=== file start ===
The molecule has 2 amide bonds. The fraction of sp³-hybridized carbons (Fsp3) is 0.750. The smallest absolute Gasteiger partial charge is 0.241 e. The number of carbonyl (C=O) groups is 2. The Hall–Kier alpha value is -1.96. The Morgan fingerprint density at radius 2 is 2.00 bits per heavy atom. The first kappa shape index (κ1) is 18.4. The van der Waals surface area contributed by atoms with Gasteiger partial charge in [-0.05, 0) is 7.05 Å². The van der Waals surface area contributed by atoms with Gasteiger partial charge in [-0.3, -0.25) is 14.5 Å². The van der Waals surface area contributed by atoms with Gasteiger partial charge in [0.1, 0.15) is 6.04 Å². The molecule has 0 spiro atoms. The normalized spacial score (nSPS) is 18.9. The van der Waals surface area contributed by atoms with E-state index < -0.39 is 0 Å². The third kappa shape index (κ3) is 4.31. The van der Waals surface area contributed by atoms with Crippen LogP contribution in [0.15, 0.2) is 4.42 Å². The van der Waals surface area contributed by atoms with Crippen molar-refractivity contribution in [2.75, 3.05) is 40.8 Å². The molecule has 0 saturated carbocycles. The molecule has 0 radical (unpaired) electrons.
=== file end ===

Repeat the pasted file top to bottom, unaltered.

The molecule has 2 amide bonds. The fraction of sp³-hybridized carbons (Fsp3) is 0.750. The smallest absolute Gasteiger partial charge is 0.241 e. The number of carbonyl (C=O) groups is 2. The Hall–Kier alpha value is -1.96. The Morgan fingerprint density at radius 2 is 2.00 bits per heavy atom. The first kappa shape index (κ1) is 18.4. The van der Waals surface area contributed by atoms with Gasteiger partial charge in [-0.05, 0) is 7.05 Å². The van der Waals surface area contributed by atoms with Gasteiger partial charge in [-0.3, -0.25) is 14.5 Å². The van der Waals surface area contributed by atoms with Gasteiger partial charge in [0.1, 0.15) is 6.04 Å². The molecule has 0 spiro atoms. The normalized spacial score (nSPS) is 18.9. The van der Waals surface area contributed by atoms with E-state index < -0.39 is 0 Å². The third kappa shape index (κ3) is 4.31. The van der Waals surface area contributed by atoms with Crippen LogP contribution in [0.15, 0.2) is 4.42 Å². The van der Waals surface area contributed by atoms with Crippen molar-refractivity contribution in [2.75, 3.05) is 40.8 Å². The molecule has 0 saturated carbocycles. The molecule has 0 radical (unpaired) electrons.